Australian Humpback Whales Make a Comeback
Every once in a while there is a study that comes across our desks that gives us more than the usual amount of hope for animals. In this case, it is a study about Australian humpback whales and their remarkable recovery in that region. After a fairly long history of population decline due to anthropogenic (i.e., human-caused) activities like whaling and interference such as ship traffic and noise, humpback whale populations were not doing very well. What’s more, they were considered to exhibit many of the characteristics of “Ehrenfeld’s hypothetical most endangered animal”: they have a large size; they have long lifespans; they have a late reproductive age with few offspring; they have a fairly high commercial value; they have spatial distributions that cross international boundaries; and they have behaviors that place them at risk from a number of anthropogenic activities. All of these factors have left humpback whales (and marine mammals more broadly) in a bad spot.
However, there is room for hope, or optimism, or both – though, as this study explains, some conservationists even debate the differences between the two terms – as it looks like humpback whales are making a strong comeback in Australia. Specifically, the study presents “an argument to revise the conservation status of the population of humpback whales (Megaptera novaeangilae) that inhabit Australian waters under the Environment Protection and Biodiversity Conservation Act 1999 (EPBC Act).” The scientists note that while this would provide “a sensible and suitable opportunity to celebrate the recovery of an iconic species,” they wish to do so “without dismantling existing legislative protections from new and existing threats.” In other words, while there may be room for hope and optimism, it is careful hope and cautious optimism.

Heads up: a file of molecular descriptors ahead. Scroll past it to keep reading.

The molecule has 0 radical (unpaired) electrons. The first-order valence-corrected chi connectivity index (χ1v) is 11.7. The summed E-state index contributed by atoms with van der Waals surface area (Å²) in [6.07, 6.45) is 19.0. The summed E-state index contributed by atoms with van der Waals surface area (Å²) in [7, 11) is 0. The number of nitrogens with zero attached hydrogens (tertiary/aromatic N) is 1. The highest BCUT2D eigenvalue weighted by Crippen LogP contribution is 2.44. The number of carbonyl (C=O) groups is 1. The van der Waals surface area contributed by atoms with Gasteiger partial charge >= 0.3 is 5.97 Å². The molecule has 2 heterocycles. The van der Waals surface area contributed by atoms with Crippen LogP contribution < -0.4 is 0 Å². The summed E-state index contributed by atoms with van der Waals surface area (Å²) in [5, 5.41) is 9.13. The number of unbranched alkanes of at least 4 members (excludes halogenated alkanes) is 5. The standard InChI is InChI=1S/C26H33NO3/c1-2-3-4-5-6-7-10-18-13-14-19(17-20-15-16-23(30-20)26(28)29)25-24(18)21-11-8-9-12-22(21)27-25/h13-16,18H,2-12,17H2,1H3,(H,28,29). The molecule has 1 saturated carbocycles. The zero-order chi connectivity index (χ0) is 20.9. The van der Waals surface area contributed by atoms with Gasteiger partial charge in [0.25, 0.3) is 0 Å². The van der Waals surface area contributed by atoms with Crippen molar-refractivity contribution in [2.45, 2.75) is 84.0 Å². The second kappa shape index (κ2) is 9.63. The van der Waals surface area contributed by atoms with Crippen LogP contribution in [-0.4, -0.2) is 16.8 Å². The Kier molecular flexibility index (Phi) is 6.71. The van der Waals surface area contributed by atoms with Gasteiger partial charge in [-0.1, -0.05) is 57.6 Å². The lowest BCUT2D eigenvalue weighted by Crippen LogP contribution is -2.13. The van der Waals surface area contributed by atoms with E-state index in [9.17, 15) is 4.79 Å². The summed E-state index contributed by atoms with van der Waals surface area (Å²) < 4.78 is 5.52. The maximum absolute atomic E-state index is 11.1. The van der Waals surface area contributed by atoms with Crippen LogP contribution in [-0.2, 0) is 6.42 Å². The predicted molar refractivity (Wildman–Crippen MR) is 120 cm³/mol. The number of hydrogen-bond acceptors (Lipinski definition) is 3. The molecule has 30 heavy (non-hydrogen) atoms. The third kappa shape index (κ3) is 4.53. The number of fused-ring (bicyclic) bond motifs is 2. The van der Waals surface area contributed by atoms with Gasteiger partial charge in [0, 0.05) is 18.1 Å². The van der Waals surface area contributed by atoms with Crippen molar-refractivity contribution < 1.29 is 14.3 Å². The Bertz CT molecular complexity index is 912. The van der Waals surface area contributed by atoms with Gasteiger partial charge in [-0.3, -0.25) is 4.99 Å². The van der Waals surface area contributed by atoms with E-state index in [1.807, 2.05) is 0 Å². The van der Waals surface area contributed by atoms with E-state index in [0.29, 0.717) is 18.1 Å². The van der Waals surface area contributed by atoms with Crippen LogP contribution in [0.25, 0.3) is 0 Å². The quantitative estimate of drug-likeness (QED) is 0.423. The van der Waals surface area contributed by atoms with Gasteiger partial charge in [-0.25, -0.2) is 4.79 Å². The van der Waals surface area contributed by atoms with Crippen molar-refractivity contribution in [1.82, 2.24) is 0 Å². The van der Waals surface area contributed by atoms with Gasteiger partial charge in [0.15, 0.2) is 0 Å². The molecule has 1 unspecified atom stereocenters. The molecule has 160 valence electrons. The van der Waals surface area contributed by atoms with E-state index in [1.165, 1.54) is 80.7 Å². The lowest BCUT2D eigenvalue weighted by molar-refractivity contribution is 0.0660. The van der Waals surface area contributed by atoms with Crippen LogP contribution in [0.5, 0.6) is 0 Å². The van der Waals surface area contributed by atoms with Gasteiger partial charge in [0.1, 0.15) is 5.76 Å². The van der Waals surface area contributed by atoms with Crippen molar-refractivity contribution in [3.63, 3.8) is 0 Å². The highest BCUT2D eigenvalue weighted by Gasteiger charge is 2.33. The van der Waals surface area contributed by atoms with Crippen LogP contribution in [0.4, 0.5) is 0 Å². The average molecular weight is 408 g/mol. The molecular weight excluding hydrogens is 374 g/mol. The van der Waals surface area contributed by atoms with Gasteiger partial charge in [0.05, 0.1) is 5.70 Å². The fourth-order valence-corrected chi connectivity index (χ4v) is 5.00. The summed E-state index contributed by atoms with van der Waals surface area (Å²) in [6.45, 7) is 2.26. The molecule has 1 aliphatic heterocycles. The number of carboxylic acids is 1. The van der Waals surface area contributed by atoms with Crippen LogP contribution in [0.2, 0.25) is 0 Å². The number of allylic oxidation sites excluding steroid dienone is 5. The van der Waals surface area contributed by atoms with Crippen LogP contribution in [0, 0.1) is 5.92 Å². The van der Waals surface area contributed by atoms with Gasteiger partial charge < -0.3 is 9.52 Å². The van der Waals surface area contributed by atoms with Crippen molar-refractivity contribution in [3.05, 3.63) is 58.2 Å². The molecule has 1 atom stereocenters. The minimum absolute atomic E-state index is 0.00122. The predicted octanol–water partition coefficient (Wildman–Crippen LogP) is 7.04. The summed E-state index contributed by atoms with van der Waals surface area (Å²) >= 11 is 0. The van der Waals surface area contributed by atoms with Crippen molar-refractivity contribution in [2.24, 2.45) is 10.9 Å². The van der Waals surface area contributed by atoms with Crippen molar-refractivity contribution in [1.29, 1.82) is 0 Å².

Supporting their claim, the authors note that the International Union for Conservation of Nature (IUCN) has downlisted the global status of humpback whales from a Red List category of “Vulnerable” to “Least Concern,” based on trends in the observed data that note that “the likelihood that current abundance estimates (460,000 whales worldwide) are greater than 50% of the species’ abundance in 1940.” Even though the IUCN acknowledges that some regional sub-populations still need attention and remain potentially threatened, the overall global status is not significantly impacted, and is “recovering strongly.”
In Australia in particular, the researchers note that “despite the devastation caused by whaling, recent monitoring data suggest a rapid recovery of both Australian humpback whale populations.” They point to population monitoring of several of the largest breeding groups of whales and note that since 1986, they have seen rates of increase of about 10-12%, with the population rising from 1,100 whales in 1986 to 14,552 whales in 2010. Based on the year to year numbers, the authors say that “scientific evidence does not support the listing of humpback whale populations on the EPBC Act list of Threatened species.” Still, as noted before, the optimism is cautious, and the authors show that just because a species is downlisted in one region, it doesn’t mean their overall protection in other areas needs to change.
This study, while not a definitive “last word” on the subject, should provide some measure of both hope and optimism for marine mammal advocates. The authors are willing to concede that changing the conservation status of humpbacks in Australia will “inevitably produce new challenges for species conservation and management,” but they still say that humpbacks in Australia represent an exemplary model of recovery, “especially within a marine environment experiencing rapid and concurrent expansion in industrial and exploration activities.” For advocates, the conclusions of this paper show that success can be achieved on two levels: first, that it is indeed possible to implement contentious international management policies that protect marine animals; and secondly, that with proper investment in conservation science, humans can react in ways that are not focused on profit and material gains. These two things are cause for celebration by any measure.